The second chapter begins with a powerful statement by Nouwen regarding the nature of spiritual formation. I want to use it as the focus for today’s post….
Spiritual formation is a call to discipleship, a call to follow Jesus radically and so become his true brothers and sisters—sons and daughters of God. When we belong to Jesus, we belong with him to his heavenly Father, and to each other. Having found our true home in God, we then can live in the world without becoming subject to its obsessions, compulsions, and addictions (p. 18).
With these words laid down firmly, Nouwen moves to the second “early” movement in spiritual formation: the movement from illusion to prayer.
The illusion can be variously described, but summed up it is the incessant call by the fallen world to live without boundaries—and thus become the victims hearing and seeing less and less, becoming spiritually sick, and finding ourselves in the end as one-dimensional people—perhaps even delusional.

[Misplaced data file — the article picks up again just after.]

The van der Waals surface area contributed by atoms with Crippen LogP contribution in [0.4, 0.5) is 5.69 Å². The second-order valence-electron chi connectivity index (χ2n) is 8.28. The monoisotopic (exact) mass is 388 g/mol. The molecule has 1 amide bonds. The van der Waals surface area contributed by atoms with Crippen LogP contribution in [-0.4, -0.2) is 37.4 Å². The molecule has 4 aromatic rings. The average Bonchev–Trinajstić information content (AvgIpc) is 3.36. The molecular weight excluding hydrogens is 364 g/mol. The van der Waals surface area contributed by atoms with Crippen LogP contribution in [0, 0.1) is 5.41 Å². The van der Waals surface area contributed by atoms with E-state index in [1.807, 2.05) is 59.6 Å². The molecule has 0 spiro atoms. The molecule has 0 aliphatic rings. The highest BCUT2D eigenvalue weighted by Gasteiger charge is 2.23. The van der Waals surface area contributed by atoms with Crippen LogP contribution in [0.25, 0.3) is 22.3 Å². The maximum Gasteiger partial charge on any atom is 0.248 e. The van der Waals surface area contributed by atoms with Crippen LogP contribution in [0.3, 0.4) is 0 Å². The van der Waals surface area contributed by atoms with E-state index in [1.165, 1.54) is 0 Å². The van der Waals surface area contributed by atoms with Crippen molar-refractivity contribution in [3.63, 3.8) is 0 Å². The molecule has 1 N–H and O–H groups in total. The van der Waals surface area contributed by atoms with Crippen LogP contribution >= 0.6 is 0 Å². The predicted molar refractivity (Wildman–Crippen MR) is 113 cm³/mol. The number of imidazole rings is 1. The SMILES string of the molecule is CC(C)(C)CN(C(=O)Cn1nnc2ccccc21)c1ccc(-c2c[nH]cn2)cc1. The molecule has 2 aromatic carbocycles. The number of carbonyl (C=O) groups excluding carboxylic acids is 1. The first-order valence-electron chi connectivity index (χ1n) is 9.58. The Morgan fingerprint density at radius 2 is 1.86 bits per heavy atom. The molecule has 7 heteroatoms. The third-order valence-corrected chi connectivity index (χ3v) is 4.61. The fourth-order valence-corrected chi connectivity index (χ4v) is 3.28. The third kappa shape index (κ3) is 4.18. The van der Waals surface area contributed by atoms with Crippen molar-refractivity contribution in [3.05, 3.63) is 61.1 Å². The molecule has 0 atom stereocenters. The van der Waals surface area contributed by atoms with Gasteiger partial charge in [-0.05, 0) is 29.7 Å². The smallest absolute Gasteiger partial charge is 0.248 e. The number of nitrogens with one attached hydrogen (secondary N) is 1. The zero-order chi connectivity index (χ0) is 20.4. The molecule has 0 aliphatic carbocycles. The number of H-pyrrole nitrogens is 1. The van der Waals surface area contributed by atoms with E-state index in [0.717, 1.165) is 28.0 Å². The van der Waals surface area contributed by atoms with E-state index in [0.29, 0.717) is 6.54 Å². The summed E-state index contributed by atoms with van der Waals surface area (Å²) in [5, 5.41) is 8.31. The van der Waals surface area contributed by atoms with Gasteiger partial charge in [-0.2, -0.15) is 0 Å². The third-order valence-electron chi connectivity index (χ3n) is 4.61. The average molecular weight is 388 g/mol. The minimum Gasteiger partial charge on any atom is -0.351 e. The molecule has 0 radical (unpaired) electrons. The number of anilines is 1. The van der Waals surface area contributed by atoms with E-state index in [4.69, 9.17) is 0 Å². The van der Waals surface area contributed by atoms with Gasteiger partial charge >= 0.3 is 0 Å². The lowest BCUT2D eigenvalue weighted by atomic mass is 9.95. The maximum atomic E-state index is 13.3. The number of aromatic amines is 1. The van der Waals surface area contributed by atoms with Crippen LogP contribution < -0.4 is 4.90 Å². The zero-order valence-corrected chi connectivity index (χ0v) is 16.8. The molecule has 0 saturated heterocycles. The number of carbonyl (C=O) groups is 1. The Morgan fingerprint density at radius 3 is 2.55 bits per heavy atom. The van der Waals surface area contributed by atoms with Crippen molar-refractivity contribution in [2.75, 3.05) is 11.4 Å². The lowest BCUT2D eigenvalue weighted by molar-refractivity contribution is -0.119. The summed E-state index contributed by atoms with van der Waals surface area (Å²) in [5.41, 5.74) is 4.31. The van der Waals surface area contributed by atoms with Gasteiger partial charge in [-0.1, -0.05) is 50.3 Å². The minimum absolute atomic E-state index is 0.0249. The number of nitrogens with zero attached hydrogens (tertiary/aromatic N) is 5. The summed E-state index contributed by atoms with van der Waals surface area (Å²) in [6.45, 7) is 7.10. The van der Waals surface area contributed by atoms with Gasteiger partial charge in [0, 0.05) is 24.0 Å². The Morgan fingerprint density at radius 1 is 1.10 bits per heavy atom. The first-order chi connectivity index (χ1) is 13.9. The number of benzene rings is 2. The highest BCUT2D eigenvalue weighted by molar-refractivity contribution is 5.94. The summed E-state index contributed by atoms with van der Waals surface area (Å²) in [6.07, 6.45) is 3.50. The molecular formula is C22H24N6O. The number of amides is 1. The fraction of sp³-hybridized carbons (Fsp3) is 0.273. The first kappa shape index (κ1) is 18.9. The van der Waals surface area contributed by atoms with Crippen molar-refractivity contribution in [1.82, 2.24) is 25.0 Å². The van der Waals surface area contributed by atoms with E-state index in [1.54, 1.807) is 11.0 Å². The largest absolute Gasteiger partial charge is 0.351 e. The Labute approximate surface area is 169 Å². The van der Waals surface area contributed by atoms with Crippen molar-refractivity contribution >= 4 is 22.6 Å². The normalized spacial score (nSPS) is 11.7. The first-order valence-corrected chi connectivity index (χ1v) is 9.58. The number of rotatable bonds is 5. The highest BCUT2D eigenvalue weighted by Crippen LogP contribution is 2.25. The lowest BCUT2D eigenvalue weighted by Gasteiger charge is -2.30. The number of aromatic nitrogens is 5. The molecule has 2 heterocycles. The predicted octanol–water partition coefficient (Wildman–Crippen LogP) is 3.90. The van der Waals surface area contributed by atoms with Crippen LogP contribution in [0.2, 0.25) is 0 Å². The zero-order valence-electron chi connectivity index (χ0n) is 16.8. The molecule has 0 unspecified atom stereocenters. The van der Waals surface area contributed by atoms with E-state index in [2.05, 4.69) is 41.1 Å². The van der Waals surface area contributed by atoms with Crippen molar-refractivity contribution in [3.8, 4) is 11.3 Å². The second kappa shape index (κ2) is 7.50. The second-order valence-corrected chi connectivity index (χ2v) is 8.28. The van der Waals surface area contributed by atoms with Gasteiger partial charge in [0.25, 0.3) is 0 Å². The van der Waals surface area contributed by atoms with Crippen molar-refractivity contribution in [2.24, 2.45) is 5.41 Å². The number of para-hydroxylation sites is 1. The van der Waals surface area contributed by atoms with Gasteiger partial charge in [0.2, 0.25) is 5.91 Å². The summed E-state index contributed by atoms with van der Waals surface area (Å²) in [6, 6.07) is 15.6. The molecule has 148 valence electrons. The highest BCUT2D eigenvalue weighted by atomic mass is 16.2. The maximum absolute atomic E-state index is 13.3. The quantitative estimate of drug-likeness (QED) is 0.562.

Nouwen believes the only remedy for this is “keeping our hearts and minds solidly anchored in God” (p. 18), which is his way of saying, anchored in prayer. In making this statement, Nouwen stands with all the saints of the ages in maintaining that prayer is the chief means of grace, the primary spiritual discipline—precisely because prayer is the way we establish and maintain our relationship with God.
We will turn our attention to prayer in the coming weeks.